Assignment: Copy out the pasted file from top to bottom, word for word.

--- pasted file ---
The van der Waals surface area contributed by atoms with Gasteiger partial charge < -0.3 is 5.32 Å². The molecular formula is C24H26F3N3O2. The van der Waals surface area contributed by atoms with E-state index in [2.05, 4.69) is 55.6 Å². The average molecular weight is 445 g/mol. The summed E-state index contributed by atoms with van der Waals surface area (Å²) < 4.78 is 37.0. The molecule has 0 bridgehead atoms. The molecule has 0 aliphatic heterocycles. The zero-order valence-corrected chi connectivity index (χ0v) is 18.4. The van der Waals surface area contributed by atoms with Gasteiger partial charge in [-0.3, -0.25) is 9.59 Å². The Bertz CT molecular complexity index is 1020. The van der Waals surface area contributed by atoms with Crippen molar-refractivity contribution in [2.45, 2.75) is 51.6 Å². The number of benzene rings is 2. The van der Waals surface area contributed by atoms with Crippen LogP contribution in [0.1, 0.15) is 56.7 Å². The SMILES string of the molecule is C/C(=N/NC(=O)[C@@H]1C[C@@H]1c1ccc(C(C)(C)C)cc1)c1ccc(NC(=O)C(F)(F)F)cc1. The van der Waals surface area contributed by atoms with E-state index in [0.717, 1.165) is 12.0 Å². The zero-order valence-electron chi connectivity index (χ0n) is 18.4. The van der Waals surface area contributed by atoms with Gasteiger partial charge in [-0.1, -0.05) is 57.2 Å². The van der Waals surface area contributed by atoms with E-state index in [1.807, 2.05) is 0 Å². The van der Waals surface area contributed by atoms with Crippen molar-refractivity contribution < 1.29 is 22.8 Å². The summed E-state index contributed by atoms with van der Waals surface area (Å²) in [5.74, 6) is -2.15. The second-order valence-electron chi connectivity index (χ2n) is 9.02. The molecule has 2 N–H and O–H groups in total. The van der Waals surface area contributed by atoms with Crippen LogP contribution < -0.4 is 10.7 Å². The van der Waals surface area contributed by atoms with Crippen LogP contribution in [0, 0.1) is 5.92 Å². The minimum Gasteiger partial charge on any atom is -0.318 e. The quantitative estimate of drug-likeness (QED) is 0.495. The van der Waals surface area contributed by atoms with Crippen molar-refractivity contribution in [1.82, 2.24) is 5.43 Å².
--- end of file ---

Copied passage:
The van der Waals surface area contributed by atoms with Gasteiger partial charge < -0.3 is 5.32 Å². The molecular formula is C24H26F3N3O2. The van der Waals surface area contributed by atoms with E-state index in [2.05, 4.69) is 55.6 Å². The average molecular weight is 445 g/mol. The summed E-state index contributed by atoms with van der Waals surface area (Å²) < 4.78 is 37.0. The molecule has 0 bridgehead atoms. The molecule has 0 aliphatic heterocycles. The zero-order valence-corrected chi connectivity index (χ0v) is 18.4. The van der Waals surface area contributed by atoms with Gasteiger partial charge in [-0.3, -0.25) is 9.59 Å². The Bertz CT molecular complexity index is 1020. The van der Waals surface area contributed by atoms with Crippen molar-refractivity contribution in [2.45, 2.75) is 51.6 Å². The number of benzene rings is 2. The van der Waals surface area contributed by atoms with Crippen LogP contribution in [0.1, 0.15) is 56.7 Å². The SMILES string of the molecule is C/C(=N/NC(=O)[C@@H]1C[C@@H]1c1ccc(C(C)(C)C)cc1)c1ccc(NC(=O)C(F)(F)F)cc1. The van der Waals surface area contributed by atoms with E-state index in [0.717, 1.165) is 12.0 Å². The zero-order valence-electron chi connectivity index (χ0n) is 18.4. The van der Waals surface area contributed by atoms with Gasteiger partial charge in [-0.1, -0.05) is 57.2 Å². The van der Waals surface area contributed by atoms with E-state index in [1.807, 2.05) is 0 Å². The van der Waals surface area contributed by atoms with Crippen molar-refractivity contribution < 1.29 is 22.8 Å². The summed E-state index contributed by atoms with van der Waals surface area (Å²) in [5.74, 6) is -2.15. The second-order valence-electron chi connectivity index (χ2n) is 9.02. The molecule has 2 N–H and O–H groups in total. The van der Waals surface area contributed by atoms with Crippen LogP contribution < -0.4 is 10.7 Å². The van der Waals surface area contributed by atoms with Crippen LogP contribution in [0, 0.1) is 5.92 Å². The minimum Gasteiger partial charge on any atom is -0.318 e. The quantitative estimate of drug-likeness (QED) is 0.495. The van der Waals surface area contributed by atoms with Crippen molar-refractivity contribution in [1.82, 2.24) is 5.43 Å².